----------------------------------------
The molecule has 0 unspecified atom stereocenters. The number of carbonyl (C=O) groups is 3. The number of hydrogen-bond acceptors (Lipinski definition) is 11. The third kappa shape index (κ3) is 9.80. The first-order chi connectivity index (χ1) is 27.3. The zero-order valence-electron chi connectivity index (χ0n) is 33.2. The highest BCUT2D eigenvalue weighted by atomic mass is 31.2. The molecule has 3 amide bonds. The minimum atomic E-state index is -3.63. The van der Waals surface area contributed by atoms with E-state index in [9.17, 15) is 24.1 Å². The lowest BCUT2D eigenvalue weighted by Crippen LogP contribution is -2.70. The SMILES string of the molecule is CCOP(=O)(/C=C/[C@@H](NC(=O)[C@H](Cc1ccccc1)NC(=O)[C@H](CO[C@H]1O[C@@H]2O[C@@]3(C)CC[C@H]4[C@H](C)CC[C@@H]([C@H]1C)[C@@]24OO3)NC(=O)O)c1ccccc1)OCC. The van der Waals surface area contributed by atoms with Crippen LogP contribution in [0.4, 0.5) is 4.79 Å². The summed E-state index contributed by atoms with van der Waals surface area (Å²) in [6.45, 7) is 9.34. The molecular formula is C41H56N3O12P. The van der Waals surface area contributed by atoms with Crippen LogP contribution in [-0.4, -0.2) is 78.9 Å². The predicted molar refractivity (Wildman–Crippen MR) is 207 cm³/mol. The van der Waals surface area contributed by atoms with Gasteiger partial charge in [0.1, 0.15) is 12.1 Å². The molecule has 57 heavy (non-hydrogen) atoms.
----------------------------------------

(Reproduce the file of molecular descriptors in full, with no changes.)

The molecule has 0 unspecified atom stereocenters. The number of carbonyl (C=O) groups is 3. The number of hydrogen-bond acceptors (Lipinski definition) is 11. The third kappa shape index (κ3) is 9.80. The first-order chi connectivity index (χ1) is 27.3. The zero-order valence-electron chi connectivity index (χ0n) is 33.2. The highest BCUT2D eigenvalue weighted by atomic mass is 31.2. The molecule has 3 amide bonds. The minimum atomic E-state index is -3.63. The van der Waals surface area contributed by atoms with E-state index in [9.17, 15) is 24.1 Å². The lowest BCUT2D eigenvalue weighted by Crippen LogP contribution is -2.70. The SMILES string of the molecule is CCOP(=O)(/C=C/[C@@H](NC(=O)[C@H](Cc1ccccc1)NC(=O)[C@H](CO[C@H]1O[C@@H]2O[C@@]3(C)CC[C@H]4[C@H](C)CC[C@@H]([C@H]1C)[C@@]24OO3)NC(=O)O)c1ccccc1)OCC. The van der Waals surface area contributed by atoms with Crippen LogP contribution in [0.4, 0.5) is 4.79 Å². The summed E-state index contributed by atoms with van der Waals surface area (Å²) in [6.45, 7) is 9.34. The molecular formula is C41H56N3O12P. The van der Waals surface area contributed by atoms with Crippen LogP contribution in [-0.4, -0.2) is 78.9 Å². The predicted molar refractivity (Wildman–Crippen MR) is 207 cm³/mol. The van der Waals surface area contributed by atoms with Gasteiger partial charge in [0.1, 0.15) is 12.1 Å². The molecule has 57 heavy (non-hydrogen) atoms.